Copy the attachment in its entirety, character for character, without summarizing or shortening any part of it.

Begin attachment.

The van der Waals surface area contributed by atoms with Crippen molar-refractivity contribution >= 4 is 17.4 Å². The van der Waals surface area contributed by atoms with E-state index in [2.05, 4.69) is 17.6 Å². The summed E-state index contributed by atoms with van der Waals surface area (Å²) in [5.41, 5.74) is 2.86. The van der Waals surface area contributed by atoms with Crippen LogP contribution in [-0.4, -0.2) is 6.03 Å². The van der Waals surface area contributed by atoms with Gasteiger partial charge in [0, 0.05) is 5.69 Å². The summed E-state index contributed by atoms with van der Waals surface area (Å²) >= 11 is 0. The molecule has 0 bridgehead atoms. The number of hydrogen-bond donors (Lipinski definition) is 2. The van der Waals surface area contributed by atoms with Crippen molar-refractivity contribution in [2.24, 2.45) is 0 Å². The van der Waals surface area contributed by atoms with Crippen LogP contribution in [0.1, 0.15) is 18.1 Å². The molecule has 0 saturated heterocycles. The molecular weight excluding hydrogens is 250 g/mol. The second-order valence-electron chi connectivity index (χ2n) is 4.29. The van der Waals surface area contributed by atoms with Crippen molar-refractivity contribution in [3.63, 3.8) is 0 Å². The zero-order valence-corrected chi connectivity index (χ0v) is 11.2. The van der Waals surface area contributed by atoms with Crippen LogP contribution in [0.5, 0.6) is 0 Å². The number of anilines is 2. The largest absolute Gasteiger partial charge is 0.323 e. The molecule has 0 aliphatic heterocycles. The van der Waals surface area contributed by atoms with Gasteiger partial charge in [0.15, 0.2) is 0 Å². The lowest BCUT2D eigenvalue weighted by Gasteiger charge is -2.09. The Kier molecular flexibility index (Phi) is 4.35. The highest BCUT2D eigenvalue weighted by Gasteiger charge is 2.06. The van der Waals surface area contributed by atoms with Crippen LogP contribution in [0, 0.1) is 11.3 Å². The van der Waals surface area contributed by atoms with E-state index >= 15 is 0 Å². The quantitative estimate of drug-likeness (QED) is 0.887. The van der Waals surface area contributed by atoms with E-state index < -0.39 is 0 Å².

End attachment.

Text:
The van der Waals surface area contributed by atoms with Crippen molar-refractivity contribution >= 4 is 17.4 Å². The van der Waals surface area contributed by atoms with E-state index in [2.05, 4.69) is 17.6 Å². The summed E-state index contributed by atoms with van der Waals surface area (Å²) in [5.41, 5.74) is 2.86. The van der Waals surface area contributed by atoms with Crippen LogP contribution in [-0.4, -0.2) is 6.03 Å². The van der Waals surface area contributed by atoms with Gasteiger partial charge in [0, 0.05) is 5.69 Å². The summed E-state index contributed by atoms with van der Waals surface area (Å²) >= 11 is 0. The molecule has 0 bridgehead atoms. The number of hydrogen-bond donors (Lipinski definition) is 2. The van der Waals surface area contributed by atoms with Crippen molar-refractivity contribution in [2.24, 2.45) is 0 Å². The van der Waals surface area contributed by atoms with Crippen LogP contribution in [0.1, 0.15) is 18.1 Å². The molecule has 0 saturated heterocycles. The molecular weight excluding hydrogens is 250 g/mol. The second-order valence-electron chi connectivity index (χ2n) is 4.29. The van der Waals surface area contributed by atoms with Crippen molar-refractivity contribution in [3.63, 3.8) is 0 Å². The zero-order valence-corrected chi connectivity index (χ0v) is 11.2. The van der Waals surface area contributed by atoms with Crippen LogP contribution in [0.5, 0.6) is 0 Å². The number of anilines is 2. The largest absolute Gasteiger partial charge is 0.323 e. The molecule has 0 aliphatic heterocycles. The van der Waals surface area contributed by atoms with Gasteiger partial charge in [0.15, 0.2) is 0 Å². The lowest BCUT2D eigenvalue weighted by Gasteiger charge is -2.09. The Kier molecular flexibility index (Phi) is 4.35. The highest BCUT2D eigenvalue weighted by Gasteiger charge is 2.06. The van der Waals surface area contributed by atoms with Crippen LogP contribution in [0, 0.1) is 11.3 Å². The van der Waals surface area contributed by atoms with E-state index >= 15 is 0 Å². The quantitative estimate of drug-likeness (QED) is 0.887. The van der Waals surface area contributed by atoms with E-state index < -0.39 is 0 Å².